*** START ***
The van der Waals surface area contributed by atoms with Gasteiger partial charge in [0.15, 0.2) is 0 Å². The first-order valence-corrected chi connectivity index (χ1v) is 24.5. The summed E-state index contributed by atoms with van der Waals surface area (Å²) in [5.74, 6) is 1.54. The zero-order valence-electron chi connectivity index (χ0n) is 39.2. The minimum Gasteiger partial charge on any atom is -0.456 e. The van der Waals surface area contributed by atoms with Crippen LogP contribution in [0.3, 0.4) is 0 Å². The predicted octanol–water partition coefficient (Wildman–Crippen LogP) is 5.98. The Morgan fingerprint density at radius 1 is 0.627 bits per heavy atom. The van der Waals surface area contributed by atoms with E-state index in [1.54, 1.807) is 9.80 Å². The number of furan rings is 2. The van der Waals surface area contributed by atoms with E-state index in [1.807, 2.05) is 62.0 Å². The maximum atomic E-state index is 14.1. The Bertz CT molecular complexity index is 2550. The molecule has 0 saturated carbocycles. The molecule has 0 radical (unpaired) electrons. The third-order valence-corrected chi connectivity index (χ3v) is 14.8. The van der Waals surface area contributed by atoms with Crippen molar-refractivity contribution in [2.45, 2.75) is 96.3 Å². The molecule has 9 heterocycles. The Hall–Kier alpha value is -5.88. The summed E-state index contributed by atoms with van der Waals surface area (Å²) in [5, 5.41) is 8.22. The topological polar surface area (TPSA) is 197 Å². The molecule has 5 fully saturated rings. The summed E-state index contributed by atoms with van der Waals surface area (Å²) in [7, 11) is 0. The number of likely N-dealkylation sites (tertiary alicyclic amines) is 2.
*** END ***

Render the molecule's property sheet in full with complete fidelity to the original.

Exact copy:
The van der Waals surface area contributed by atoms with Gasteiger partial charge in [0.15, 0.2) is 0 Å². The first-order valence-corrected chi connectivity index (χ1v) is 24.5. The summed E-state index contributed by atoms with van der Waals surface area (Å²) in [5.74, 6) is 1.54. The zero-order valence-electron chi connectivity index (χ0n) is 39.2. The minimum Gasteiger partial charge on any atom is -0.456 e. The van der Waals surface area contributed by atoms with Crippen LogP contribution in [0.3, 0.4) is 0 Å². The predicted octanol–water partition coefficient (Wildman–Crippen LogP) is 5.98. The Morgan fingerprint density at radius 1 is 0.627 bits per heavy atom. The van der Waals surface area contributed by atoms with E-state index in [1.54, 1.807) is 9.80 Å². The number of furan rings is 2. The van der Waals surface area contributed by atoms with E-state index in [1.807, 2.05) is 62.0 Å². The maximum atomic E-state index is 14.1. The Bertz CT molecular complexity index is 2550. The molecule has 0 saturated carbocycles. The molecule has 0 radical (unpaired) electrons. The third-order valence-corrected chi connectivity index (χ3v) is 14.8. The van der Waals surface area contributed by atoms with Crippen molar-refractivity contribution in [2.45, 2.75) is 96.3 Å². The molecule has 9 heterocycles. The Hall–Kier alpha value is -5.88. The summed E-state index contributed by atoms with van der Waals surface area (Å²) in [5, 5.41) is 8.22. The topological polar surface area (TPSA) is 197 Å². The molecule has 5 fully saturated rings. The summed E-state index contributed by atoms with van der Waals surface area (Å²) in [7, 11) is 0. The number of likely N-dealkylation sites (tertiary alicyclic amines) is 2.